Research In Motion may dodge a shutdown of its U.S. BlackBerry service, part of a patent fight with NTP. Some of its clients aren't taking...
Research In Motion may dodge a shutdown of its U.S. BlackBerry service, part of a patent fight with NTP. Some of its clients aren’t taking the chance.
United Parcel Service and FedEx are talking to Research In Motion competitor Good Technology and others in case a U.S. district court judge follows through with a threat to halt service as early as February. The move would cut off the e-mail device favored by roughly 2 million U.S. customers from Wall Street bankers to Silicon Valley venture capitalists.
“They will likely come up with some way around it,” said UPS Vice President John Nallin, whose company uses about 2,000 BlackBerries. “But we’ve taken other measures too.”
Even if Research In Motion wins a four-year battle with NTP over the technology on which BlackBerries run, the company is vulnerable now that clients are exploring alternatives.
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“The problem is the lawsuit is holding them up from answering the competitive threat,” said Richard Williams, an analyst with Garban Institutional Equities in Jersey City, N.J., who rates the shares “sell” and doesn’t own them.
“It’s allowing competitors to get stronger quicker,” said Williams, who expects BlackBerry’s U.S. service to continue or at worst face a brief disruption.
Customers, once tethered exclusively to their BlackBerries, have a choice of products from Good, Palm, Seven Networks and Microsoft. Nokia and Motorola, the world’s No. 1 and No. 2 mobile-phone makers, will begin selling BlackBerrylike devices in the first quarter, eyeing Research In Motion customers.
While few clients have dumped BlackBerries altogether amid the litigation, customer wariness has hampered subscriber growth, Research In Motion Co-Chief Executive James Balsillie said this week. Research In Motion will add 700,000 to 750,000 new users this quarter, down from a prediction of 775,000 to 825,000, he said. “People may have paused to consider but we haven’t heard of any competitive shift,” Balsillie said.
Balsillie said he and Co-CEO Michael Lazaridis are calling on UPS, FedEx and other customers to reassure them that Research In Motion has a feasible alternative technology that will permit service to continue even if U.S. District Judge James Spencer orders a halt in the U.S.
NTP, which has no employees, convinced a jury in Spencer’s courtroom in 2002 that Research In Motion had infringed patents related to wireless e-mail. The two companies reached a tentative agreement in March 2005 for Research In Motion to pay NTP $450 million. That deal fell apart three months later and the companies have failed to reach a settlement.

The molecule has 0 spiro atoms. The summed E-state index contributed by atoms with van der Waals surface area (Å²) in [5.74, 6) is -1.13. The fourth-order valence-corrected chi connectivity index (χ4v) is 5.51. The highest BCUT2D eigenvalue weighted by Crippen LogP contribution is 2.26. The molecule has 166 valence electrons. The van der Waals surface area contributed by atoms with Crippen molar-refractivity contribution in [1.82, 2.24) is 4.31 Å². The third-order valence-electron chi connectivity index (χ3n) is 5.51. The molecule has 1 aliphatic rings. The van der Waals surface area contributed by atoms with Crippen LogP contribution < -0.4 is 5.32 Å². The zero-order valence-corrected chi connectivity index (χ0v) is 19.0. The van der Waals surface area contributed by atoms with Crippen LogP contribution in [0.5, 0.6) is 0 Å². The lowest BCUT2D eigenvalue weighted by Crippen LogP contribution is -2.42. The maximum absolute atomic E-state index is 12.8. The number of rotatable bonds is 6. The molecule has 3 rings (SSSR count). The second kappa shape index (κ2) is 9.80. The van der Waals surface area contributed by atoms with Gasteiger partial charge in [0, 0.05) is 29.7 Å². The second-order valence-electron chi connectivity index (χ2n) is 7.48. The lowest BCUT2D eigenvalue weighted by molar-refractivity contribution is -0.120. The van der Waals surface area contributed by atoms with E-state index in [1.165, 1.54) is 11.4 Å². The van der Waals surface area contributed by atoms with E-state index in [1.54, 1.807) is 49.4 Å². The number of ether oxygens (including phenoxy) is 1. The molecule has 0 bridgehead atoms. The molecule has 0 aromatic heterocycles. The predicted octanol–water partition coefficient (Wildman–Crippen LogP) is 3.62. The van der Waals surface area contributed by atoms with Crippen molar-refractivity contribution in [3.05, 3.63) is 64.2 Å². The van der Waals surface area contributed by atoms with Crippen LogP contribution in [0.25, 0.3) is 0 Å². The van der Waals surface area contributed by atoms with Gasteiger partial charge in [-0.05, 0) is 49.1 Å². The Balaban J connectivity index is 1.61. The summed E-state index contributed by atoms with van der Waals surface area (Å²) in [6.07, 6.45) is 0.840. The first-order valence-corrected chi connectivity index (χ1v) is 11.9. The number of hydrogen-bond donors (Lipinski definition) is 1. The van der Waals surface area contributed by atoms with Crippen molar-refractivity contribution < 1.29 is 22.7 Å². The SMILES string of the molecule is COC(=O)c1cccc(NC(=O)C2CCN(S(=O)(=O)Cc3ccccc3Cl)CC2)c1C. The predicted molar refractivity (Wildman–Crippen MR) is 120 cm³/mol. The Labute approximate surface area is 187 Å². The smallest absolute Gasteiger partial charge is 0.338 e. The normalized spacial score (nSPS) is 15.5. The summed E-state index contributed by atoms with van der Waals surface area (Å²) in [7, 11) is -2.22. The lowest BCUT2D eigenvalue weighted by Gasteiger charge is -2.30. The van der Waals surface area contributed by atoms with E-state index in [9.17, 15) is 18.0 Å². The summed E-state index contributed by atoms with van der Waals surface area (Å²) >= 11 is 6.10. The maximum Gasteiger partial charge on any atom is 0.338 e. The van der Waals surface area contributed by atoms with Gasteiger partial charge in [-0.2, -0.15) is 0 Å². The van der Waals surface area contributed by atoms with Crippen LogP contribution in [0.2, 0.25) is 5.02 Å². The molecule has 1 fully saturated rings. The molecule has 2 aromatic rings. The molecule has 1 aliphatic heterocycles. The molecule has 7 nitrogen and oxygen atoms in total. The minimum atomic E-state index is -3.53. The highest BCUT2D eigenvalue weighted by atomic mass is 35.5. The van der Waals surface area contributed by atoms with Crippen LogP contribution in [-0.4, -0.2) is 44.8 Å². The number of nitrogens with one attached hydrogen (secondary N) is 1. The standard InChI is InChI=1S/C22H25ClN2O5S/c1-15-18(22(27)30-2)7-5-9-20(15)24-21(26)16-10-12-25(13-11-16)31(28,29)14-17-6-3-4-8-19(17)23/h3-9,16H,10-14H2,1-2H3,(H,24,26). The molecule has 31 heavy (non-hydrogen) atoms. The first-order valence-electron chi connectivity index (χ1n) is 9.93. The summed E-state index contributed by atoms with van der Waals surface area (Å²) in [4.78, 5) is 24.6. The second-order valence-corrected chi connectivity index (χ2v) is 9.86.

While Research In Motion navigates the patent dispute, Nokia and Motorola are cranking out new products. At its annual meeting with investors in New York on Dec. 1, Nokia showed off competing devices. Among them was the E61 with a so-called Qwerty keyboard similar to the BlackBerry’s.
Motorola unveiled a prototype of its e-mail product, known as the Q, in July. Motorola is aiming for business users as well as what it calls “prosumers,” a combination of professionals and consumers who would use the Q at work and for leisure.
“You will see a larger number of competitors in this market going forward,” said Benjamin Bollin, an analyst at FTN Midwest Securities in Boston, who rates Research In Motion shares a “buy.” “It’s a very attractive market. The growth opportunities are very strong.”
UPS is bracing for a BlackBerry blackout. It outfits its field engineers, who support the drivers and workers in retail stores, with a choice of either BlackBerries or Palm’s Treo devices.
Nallin said if Research In Motion suffers a long-term shutdown, UPS will switch the BlackBerry users to Treos, and ask engineers to rely temporarily on text messages — instead of e-mail. “If one goes, we go to the other one,” Nallin said.
In the interim, Research In Motion’s rivals say they’ve made inroads. In the week after Nov. 30, when Spencer ordered a hearing about shutting down BlackBerry service, Good Technology got more than 100 calls from potential corporate customers, Chief Executive Danny Shader said.
“It has been like watching a train wreck in slow motion,” he said. “It’s hard to keep up with all the interest.” Nokia and Good both have taken licenses with NTP, protecting them from similar litigation.
Bloomberg News reporters Susan Decker in Washington, D.C., and Lori Rothman in New York contributed to this article.